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How I Learned to Stop Worrying and Love ‘Thor’

'Thor' is a curious beast of a film. I 'should' have hated it, I 'should' have made loud tutting noises throughout, snipey comments to my friends about the bad dialogue, and furrowed my brow at the larger than life characters. But I didn't. I don't always know what I like, but I know what I hate… and I didn't hate this.

Firstly, this is directed by Kenneth Branagh, who I am inclined to like, as a result of his fine Shakespearian background, as well as his similar educational background to mine. He directs here in a methodical manner, yet interestingly shuns the campy and oft-maligned style of most comic book adaptations. This isn’t Chris Nolan’s Batman, but it is closer to that than Joel Schumacher’s. The very nature of the Marvel comic book series’ protagonists leave much less room for gritty and real-world elements to be injected (such as the whole ‘war-on-terror’ motif of The Dark Knight), and yet the story of Thor is managed in a way that is enjoyable without being cliched.

The casting is masterful, with the great Anthony Hopkins chewing the scenery to pieces as Odin, the head of the royal family of Asgard, a mythical realm that is intrinsically linked to our own. The house of Asgard royalty is under threat as the king’s truce with the barmy, pantomime villains of the ice realm, the Frost Giants, is brought into doubt by the foolhardy and bold actions of Thor, his son. Thor is played by Chris Hemsworth, who injects a great deal of pathos and inner turmoil to a role where he could understandably have let his pecs do all the acting. He’s the type of action hero you’d like to have a beer with, and exchange his wondrous tales of conquering worlds, with your own of drunken nights in Camden, and he’d genuinely be interested.

The true masterstroke of casting though, is in the younger of Odin’s sons - Loki. The true protagonist of the picture is played in a way reminiscent of Iago from Othello, scheming his way between the realms, showing his duplicitous nature as a result of his true parentage and desire to placate his adopted paternal influence. Tom Hiddleston is spectacular in this role, flexing his highly-trained acting muscle in a worthy and compelling manner. I worked on a Joanna Hogg project starring Hiddleston named Archipelago a few months ago, and found it to be incredibly pretentious and navel-gazing of the highest order. If that kind of background allows for performances of this nature, then I am entirely turned around on the subject. Hiddleston is compelling as an on-screen presence, his elaborate machinations are portrayed in an almost Shakespearian tone, without a hint of extroversion.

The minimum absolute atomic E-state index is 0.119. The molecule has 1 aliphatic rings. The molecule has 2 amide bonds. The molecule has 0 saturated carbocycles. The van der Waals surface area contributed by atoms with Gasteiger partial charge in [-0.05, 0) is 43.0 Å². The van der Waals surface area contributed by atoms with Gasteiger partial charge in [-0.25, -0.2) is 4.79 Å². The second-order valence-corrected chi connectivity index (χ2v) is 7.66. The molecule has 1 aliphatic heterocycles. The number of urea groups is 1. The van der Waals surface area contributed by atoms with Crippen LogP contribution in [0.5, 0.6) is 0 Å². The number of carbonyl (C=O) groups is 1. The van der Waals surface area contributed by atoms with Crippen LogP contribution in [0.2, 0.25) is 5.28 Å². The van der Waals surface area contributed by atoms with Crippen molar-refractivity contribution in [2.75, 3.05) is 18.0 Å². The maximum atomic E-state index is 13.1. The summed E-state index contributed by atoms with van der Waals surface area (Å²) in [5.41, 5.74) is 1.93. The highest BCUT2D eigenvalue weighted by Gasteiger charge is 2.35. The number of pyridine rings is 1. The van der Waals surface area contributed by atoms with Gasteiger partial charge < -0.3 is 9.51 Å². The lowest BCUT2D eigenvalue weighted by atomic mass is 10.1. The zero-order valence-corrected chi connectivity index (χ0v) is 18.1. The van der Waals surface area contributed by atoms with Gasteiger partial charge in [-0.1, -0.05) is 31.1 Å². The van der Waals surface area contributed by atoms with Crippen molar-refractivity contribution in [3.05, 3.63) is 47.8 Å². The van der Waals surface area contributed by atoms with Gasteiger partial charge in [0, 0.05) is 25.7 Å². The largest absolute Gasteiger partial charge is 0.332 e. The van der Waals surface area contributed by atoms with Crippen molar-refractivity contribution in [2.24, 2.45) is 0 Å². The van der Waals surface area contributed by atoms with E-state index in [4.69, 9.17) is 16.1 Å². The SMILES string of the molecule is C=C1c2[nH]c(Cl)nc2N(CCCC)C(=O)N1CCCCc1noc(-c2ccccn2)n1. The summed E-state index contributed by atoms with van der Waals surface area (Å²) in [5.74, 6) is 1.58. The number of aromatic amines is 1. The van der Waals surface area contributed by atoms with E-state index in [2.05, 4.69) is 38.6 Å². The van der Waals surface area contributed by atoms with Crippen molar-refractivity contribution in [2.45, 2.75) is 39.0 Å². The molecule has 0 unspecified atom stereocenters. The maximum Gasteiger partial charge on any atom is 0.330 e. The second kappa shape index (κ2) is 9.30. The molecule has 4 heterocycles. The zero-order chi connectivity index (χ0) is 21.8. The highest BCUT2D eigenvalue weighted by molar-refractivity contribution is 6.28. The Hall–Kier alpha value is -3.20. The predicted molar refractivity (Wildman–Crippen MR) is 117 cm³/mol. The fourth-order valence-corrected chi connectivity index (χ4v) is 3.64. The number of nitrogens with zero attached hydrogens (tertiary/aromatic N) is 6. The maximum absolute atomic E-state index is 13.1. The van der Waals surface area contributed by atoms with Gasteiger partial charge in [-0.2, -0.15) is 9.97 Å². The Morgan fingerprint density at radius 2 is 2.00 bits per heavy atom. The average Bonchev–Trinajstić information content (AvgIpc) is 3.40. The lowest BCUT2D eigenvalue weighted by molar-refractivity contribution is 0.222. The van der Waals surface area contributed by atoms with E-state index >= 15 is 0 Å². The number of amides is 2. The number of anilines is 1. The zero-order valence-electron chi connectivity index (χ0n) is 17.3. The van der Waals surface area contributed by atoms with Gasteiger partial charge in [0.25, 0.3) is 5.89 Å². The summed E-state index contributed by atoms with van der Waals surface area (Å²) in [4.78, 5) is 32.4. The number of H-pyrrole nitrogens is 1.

The central storyline involving Nathalie Portman is a bit forgettable, but Stellan Skarsgard is brilliant, essentially reprising his role as a professor from Good Will Hunting, kind but pushy of his students. I found it harder to take Portman seriously as a science student than Hemsworth as an intergalactic, hammer wielding beefcake, and I think it can therefore be deduced that the ‘Earth realm’ stuff is the weakest of the film.

The film reaches a satisfying denouement and I was left feeling anticipation for the upcoming ‘SHIELD’ Branagh’s direction was a triumph, as were the brilliant performances from the central cast. The 3D was actually necessary here, and the huge landscape of Asgard and Jotunheim looked spectacular, the Earth scenes weren’t too amazing, but then I see it in 3D every day. Overall, the picture was a triumph, and proof that 3D, and comic book fantasy, can work if the right man is at the helm.

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